Mountain Livelihood and Sustainable Development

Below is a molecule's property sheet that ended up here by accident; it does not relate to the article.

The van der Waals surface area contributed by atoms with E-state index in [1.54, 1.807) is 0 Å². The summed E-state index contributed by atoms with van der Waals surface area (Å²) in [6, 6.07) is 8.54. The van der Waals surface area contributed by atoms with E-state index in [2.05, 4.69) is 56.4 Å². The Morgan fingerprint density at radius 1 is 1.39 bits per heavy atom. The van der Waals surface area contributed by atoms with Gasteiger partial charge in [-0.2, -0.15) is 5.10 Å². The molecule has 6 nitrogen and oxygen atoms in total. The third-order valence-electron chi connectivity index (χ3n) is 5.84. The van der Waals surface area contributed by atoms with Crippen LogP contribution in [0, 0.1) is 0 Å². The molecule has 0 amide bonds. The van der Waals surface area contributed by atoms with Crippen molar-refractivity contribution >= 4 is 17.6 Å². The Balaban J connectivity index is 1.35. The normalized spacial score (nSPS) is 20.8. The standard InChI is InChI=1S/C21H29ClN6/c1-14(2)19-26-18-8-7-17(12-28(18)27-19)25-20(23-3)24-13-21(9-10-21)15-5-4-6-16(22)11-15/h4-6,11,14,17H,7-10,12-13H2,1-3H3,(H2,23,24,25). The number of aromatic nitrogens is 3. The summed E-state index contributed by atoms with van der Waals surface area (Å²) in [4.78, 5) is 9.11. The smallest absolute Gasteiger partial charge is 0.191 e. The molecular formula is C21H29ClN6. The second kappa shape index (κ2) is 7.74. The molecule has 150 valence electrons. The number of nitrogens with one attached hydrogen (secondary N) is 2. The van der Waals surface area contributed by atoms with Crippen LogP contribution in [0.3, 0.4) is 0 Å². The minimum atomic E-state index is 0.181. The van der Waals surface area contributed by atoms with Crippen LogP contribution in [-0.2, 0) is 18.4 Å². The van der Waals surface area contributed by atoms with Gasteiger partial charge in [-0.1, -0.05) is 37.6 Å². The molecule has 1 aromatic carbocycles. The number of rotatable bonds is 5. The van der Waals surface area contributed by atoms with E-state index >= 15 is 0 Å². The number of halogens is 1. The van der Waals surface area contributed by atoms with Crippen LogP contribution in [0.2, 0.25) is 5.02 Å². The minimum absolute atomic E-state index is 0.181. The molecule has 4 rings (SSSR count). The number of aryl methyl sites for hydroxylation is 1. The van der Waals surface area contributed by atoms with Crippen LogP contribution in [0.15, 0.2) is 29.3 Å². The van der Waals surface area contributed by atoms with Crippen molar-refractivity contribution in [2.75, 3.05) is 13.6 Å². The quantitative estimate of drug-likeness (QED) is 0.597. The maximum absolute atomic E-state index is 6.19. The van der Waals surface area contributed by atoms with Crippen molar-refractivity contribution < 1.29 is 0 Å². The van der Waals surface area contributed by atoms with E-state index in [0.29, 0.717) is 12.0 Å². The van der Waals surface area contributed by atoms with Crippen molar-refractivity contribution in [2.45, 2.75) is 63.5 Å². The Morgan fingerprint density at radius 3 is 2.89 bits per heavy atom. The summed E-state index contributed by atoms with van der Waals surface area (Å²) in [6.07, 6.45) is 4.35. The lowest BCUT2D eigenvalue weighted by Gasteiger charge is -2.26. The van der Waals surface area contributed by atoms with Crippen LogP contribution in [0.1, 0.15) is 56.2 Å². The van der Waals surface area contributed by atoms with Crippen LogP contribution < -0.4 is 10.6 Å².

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At: GLOMOS ; Bolzano/Bozen ; 17/10/2018 - 18/10/2018 ; Mountain regions are vulnerable and fragile social-ecological systems. They have to be attentive to anticipate and adapt to the consequences of a variety of external and internal drivers, ranging from natural risks to socio-demographic and economic changes, which are directly or indirectly affecting people’s living standards and the development of rural mountain areas. Against this background, the WG “Mountain livelihood and Sustainable Development” aims at discussing how to increase the quality of life for the people living in mountain regions. In the WG we will seek for new progressive pathways that can be adapted or can substitute traditional structures/systems and help creating a new vision for a “smart living in mountain villages”, which considers a balanced interrelation between economic performance, social inclusion and resilient environment. The WG will discuss new solutions - digital and social innovations - for the delivering of good quality services necessary to fulfill people’s basic demands, and prevent livelihoods of local communities from de-population, de-growth or natural disasters. The WG will work on scenarios, how expectable trends (e.g. digitalization, climate changes, bio- or circular economy strategies) may affect the societal structure and change the scope of the local industry, the handicraft-service and the agricultural sector. This opens up discussions on how new types of business models can generate novel opportunities to cope with the demands for recreation, welfare, digital and technical solutions and offer new income-options for mountain dwellers. Within this framework, a balanced development of tourism is rewarded as an agent of change that can support local economies, offer employment opportunities and help preserve heritage. The WG “Mountain livelihood and Sustainable Development” plans to address the following key questions: How to create an enabling environment for a smart living in mountain villages? How social innovative approaches can better address societal challenges faced by mountain communities? How digital innovation can interlink small towns and cities in order to further promote rural development? How can we attract entrepreneurs, convince them to adapt their business models, motivate new-comers to create their Start Up, welcome re-turners, offer secondary homes or amenity-homes to new residents, or build on smart mountain tourism? How can we convince the mountain population to consider in this transformation process the endogenous potentials of all societal groups without objecting migrants or excluding the needs and requirements of any other social week group like retirees, ill or disabled people? How can we plan and develop tourism as an agent of change towards sustainable and resilient mountain societies?